Bitcoin and other cryptocurrencies

For many, ‘virtual’ currencies such as Bitcoin remain a mystery primarily associated with online criminals, despite no longer being far removed from the monetary system and transactions we’re used to. This article is intended to serve as a primer, rather than one of our more usual technical analyses: cryptocurrencies continue to play a key role in many areas of cyber-crime being used for everything from online marketplace transactions to ransomware demands. However, with a number of legitimate organisations ranging from the Bank of England to EY also taking an interest cryptocurrencies and the technologies behind them, it’s worth being informed.

Virtual currencies
The 2000s saw an increase in the number and utility of entirely virtual currencies (as opposed to digital currencies backed by some form of legal tender).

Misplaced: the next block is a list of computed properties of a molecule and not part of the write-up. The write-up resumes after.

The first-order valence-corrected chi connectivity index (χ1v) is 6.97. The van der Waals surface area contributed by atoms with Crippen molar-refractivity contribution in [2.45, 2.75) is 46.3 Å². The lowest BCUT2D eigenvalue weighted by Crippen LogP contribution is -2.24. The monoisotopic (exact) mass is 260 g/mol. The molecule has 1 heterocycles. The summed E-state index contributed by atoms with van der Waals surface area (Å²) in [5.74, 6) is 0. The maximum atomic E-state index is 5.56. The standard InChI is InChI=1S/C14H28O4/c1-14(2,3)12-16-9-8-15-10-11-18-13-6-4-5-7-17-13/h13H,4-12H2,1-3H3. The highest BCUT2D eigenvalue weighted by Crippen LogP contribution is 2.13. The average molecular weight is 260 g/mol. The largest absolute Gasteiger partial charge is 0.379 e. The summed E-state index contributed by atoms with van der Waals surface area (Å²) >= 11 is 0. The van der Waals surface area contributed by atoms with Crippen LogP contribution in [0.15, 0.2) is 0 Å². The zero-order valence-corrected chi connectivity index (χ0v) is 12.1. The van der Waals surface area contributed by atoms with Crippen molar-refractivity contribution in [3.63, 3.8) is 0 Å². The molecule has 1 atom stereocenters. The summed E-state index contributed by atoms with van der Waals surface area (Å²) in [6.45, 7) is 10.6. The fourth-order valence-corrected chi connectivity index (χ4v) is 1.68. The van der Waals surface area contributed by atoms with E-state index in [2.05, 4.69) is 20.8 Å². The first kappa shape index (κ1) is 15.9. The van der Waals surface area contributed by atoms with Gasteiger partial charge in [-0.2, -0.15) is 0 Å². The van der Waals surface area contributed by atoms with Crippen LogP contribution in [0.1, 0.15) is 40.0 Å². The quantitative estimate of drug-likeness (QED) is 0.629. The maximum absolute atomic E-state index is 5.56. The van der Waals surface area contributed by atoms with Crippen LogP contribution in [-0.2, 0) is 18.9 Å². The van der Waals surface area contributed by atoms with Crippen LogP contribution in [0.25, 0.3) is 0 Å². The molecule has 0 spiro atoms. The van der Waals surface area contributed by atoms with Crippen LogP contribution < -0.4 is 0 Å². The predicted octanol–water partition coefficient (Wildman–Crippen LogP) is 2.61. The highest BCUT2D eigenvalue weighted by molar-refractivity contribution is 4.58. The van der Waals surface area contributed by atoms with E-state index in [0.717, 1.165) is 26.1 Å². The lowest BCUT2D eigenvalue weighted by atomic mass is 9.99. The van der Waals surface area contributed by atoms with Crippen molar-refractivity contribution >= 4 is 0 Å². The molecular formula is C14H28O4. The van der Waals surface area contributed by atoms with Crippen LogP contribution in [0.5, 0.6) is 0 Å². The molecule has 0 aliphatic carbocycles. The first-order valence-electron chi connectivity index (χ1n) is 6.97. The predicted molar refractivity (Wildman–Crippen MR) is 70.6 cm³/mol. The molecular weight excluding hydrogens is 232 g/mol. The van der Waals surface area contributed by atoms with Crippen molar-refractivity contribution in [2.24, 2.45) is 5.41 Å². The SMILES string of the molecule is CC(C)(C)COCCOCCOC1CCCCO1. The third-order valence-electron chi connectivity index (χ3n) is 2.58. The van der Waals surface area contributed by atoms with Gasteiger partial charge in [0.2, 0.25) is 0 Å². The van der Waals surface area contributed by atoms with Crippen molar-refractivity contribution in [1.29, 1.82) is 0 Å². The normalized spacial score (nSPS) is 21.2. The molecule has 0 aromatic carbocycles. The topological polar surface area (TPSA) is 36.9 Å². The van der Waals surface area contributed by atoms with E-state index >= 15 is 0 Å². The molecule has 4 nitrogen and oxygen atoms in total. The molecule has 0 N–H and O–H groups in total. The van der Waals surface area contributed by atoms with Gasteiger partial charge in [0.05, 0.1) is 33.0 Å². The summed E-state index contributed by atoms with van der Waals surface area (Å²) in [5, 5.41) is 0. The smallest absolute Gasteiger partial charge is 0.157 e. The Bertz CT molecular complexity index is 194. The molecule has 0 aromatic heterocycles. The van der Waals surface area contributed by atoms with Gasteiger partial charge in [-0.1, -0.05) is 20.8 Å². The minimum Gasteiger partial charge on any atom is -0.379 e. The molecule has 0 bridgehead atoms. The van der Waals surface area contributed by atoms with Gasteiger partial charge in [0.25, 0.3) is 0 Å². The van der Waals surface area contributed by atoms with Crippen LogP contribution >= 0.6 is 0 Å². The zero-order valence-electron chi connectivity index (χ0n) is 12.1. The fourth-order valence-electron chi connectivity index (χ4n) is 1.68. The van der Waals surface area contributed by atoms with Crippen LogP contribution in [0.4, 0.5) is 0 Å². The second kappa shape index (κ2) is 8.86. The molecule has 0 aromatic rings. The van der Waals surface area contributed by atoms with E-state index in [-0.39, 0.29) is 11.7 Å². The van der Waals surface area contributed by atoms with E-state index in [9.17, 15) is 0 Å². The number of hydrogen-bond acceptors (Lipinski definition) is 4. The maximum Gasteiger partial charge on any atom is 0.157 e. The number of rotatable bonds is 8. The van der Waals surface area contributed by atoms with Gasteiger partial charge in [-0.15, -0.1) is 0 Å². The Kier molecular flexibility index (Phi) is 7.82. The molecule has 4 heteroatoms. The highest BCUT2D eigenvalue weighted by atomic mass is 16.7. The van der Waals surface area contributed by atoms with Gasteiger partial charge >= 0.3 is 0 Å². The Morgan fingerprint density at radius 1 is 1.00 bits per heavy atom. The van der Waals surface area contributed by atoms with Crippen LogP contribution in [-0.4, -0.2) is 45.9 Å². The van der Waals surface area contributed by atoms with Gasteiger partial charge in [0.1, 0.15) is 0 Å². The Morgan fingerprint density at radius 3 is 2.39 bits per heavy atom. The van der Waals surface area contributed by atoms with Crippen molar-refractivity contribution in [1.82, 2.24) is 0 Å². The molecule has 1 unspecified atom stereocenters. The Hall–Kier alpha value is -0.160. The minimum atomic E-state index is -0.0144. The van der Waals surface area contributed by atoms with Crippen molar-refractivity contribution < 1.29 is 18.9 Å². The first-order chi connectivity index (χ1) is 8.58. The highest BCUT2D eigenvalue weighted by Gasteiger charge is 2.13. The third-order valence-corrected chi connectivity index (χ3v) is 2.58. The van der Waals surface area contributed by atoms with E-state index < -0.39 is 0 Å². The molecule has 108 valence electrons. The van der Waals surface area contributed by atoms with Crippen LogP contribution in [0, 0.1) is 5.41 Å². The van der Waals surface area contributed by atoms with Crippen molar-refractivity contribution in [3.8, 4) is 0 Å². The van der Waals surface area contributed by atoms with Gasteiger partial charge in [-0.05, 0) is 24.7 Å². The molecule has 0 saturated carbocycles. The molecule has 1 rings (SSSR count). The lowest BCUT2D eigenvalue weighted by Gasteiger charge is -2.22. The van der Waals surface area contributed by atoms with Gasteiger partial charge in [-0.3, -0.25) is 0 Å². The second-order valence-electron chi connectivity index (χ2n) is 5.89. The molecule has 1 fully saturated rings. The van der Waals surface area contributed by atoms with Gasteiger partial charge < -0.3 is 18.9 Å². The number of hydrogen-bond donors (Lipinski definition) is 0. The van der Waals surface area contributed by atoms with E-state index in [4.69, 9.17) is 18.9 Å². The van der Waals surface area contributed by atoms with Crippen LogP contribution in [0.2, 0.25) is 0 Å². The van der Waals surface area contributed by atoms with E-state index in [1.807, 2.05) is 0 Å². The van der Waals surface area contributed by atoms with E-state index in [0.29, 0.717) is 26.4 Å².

A number of dry definitions of ‘virtual currency’ exist, with the European Central Bank defining it as:

“a type of unregulated, digital money, which is issued and usually controlled by its developers, and used and accepted among the members of a specific virtual community”[3]

By this broad definition, a number of things qualify as virtual currencies: while some online games such as World of Warcraft forbid the exchange of the in-game currency for any other form of money, a black market engaging in just this exists. Equally, a number of online marketplaces – especially within the gaming community – require the one-way exchange of legal tender for virtual currencies, e.g. Microsoft Points.

Of course, a common feature of all of the currencies discussed so far is that they’re centralised: the Federal Reserve is the centralised authority and repository for US dollars, GS&R – the company behind E-Gold – held a centralised ledger tracking transactions, and Microsoft naturally keep track of Microsoft Points.

While not legal tender, the value of these currencies is agreed and accepted by all of the parties involved – much as people generally accept the declared value of paper money or an electronic bank transfer.

The arrival of Bitcoin in 2009 – the first and, arguably, most famous decentralised virtual currency – had a significant impact.

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